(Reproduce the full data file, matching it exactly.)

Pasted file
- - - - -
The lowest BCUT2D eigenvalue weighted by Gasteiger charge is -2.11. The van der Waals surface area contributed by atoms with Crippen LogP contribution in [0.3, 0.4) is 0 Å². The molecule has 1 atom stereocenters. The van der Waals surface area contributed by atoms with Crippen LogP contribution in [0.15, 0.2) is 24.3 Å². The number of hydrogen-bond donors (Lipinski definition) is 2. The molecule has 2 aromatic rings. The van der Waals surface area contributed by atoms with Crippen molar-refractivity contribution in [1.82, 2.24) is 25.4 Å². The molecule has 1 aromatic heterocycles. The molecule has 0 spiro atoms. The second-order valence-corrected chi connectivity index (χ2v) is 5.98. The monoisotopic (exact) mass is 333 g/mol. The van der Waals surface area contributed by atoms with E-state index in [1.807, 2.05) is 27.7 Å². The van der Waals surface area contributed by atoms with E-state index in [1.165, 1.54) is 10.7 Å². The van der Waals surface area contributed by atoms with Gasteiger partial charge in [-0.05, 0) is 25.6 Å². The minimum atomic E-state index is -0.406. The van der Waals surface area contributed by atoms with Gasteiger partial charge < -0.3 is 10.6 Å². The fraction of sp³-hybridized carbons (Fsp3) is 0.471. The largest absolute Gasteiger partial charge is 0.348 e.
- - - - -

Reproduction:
The lowest BCUT2D eigenvalue weighted by Gasteiger charge is -2.11. The van der Waals surface area contributed by atoms with Crippen LogP contribution in [0.3, 0.4) is 0 Å². The molecule has 1 atom stereocenters. The van der Waals surface area contributed by atoms with Crippen LogP contribution in [0.15, 0.2) is 24.3 Å². The number of hydrogen-bond donors (Lipinski definition) is 2. The molecule has 2 aromatic rings. The van der Waals surface area contributed by atoms with Crippen molar-refractivity contribution in [1.82, 2.24) is 25.4 Å². The molecule has 1 aromatic heterocycles. The molecule has 0 spiro atoms. The second-order valence-corrected chi connectivity index (χ2v) is 5.98. The monoisotopic (exact) mass is 333 g/mol. The van der Waals surface area contributed by atoms with E-state index in [1.807, 2.05) is 27.7 Å². The van der Waals surface area contributed by atoms with E-state index in [1.165, 1.54) is 10.7 Å². The van der Waals surface area contributed by atoms with Gasteiger partial charge in [-0.05, 0) is 25.6 Å². The minimum atomic E-state index is -0.406. The van der Waals surface area contributed by atoms with Gasteiger partial charge < -0.3 is 10.6 Å². The fraction of sp³-hybridized carbons (Fsp3) is 0.471. The largest absolute Gasteiger partial charge is 0.348 e.